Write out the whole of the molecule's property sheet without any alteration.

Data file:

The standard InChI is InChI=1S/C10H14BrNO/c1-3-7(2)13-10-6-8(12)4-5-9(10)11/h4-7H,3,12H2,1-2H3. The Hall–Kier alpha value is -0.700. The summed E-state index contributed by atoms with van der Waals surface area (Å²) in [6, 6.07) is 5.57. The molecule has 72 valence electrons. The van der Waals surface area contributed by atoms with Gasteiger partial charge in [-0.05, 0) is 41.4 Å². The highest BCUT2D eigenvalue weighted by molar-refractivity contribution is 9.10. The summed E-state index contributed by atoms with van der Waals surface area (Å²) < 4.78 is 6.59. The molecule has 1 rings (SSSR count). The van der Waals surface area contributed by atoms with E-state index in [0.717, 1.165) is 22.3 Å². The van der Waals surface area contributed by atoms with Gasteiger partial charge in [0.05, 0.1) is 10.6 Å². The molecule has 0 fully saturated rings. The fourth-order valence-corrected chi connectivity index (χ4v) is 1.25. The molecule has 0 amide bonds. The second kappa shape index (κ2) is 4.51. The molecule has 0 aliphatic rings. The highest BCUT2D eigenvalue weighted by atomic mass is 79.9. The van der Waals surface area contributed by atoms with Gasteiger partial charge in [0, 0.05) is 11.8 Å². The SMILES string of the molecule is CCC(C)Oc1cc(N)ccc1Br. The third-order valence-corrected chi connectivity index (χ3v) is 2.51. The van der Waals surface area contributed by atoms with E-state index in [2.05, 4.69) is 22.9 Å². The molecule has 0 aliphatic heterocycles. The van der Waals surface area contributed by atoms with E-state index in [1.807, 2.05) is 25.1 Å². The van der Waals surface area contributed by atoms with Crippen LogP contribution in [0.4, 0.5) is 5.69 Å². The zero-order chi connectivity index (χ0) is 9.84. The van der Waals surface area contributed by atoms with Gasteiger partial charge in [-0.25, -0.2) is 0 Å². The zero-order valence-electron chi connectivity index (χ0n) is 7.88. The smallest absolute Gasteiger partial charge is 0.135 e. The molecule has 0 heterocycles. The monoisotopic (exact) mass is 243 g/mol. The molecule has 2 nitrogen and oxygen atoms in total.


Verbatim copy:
The standard InChI is InChI=1S/C10H14BrNO/c1-3-7(2)13-10-6-8(12)4-5-9(10)11/h4-7H,3,12H2,1-2H3. The Hall–Kier alpha value is -0.700. The summed E-state index contributed by atoms with van der Waals surface area (Å²) in [6, 6.07) is 5.57. The molecule has 72 valence electrons. The van der Waals surface area contributed by atoms with Gasteiger partial charge in [-0.05, 0) is 41.4 Å². The highest BCUT2D eigenvalue weighted by molar-refractivity contribution is 9.10. The summed E-state index contributed by atoms with van der Waals surface area (Å²) < 4.78 is 6.59. The molecule has 1 rings (SSSR count). The van der Waals surface area contributed by atoms with E-state index in [0.717, 1.165) is 22.3 Å². The van der Waals surface area contributed by atoms with Gasteiger partial charge in [0.05, 0.1) is 10.6 Å². The molecule has 0 fully saturated rings. The fourth-order valence-corrected chi connectivity index (χ4v) is 1.25. The molecule has 0 amide bonds. The second kappa shape index (κ2) is 4.51. The molecule has 0 aliphatic rings. The highest BCUT2D eigenvalue weighted by atomic mass is 79.9. The van der Waals surface area contributed by atoms with Gasteiger partial charge in [0, 0.05) is 11.8 Å². The SMILES string of the molecule is CCC(C)Oc1cc(N)ccc1Br. The third-order valence-corrected chi connectivity index (χ3v) is 2.51. The van der Waals surface area contributed by atoms with E-state index in [2.05, 4.69) is 22.9 Å². The molecule has 0 aliphatic heterocycles. The van der Waals surface area contributed by atoms with E-state index in [1.807, 2.05) is 25.1 Å². The van der Waals surface area contributed by atoms with Crippen LogP contribution in [0.4, 0.5) is 5.69 Å². The zero-order chi connectivity index (χ0) is 9.84. The van der Waals surface area contributed by atoms with Gasteiger partial charge in [-0.25, -0.2) is 0 Å². The zero-order valence-electron chi connectivity index (χ0n) is 7.88. The smallest absolute Gasteiger partial charge is 0.135 e. The molecule has 0 heterocycles. The monoisotopic (exact) mass is 243 g/mol. The molecule has 2 nitrogen and oxygen atoms in total.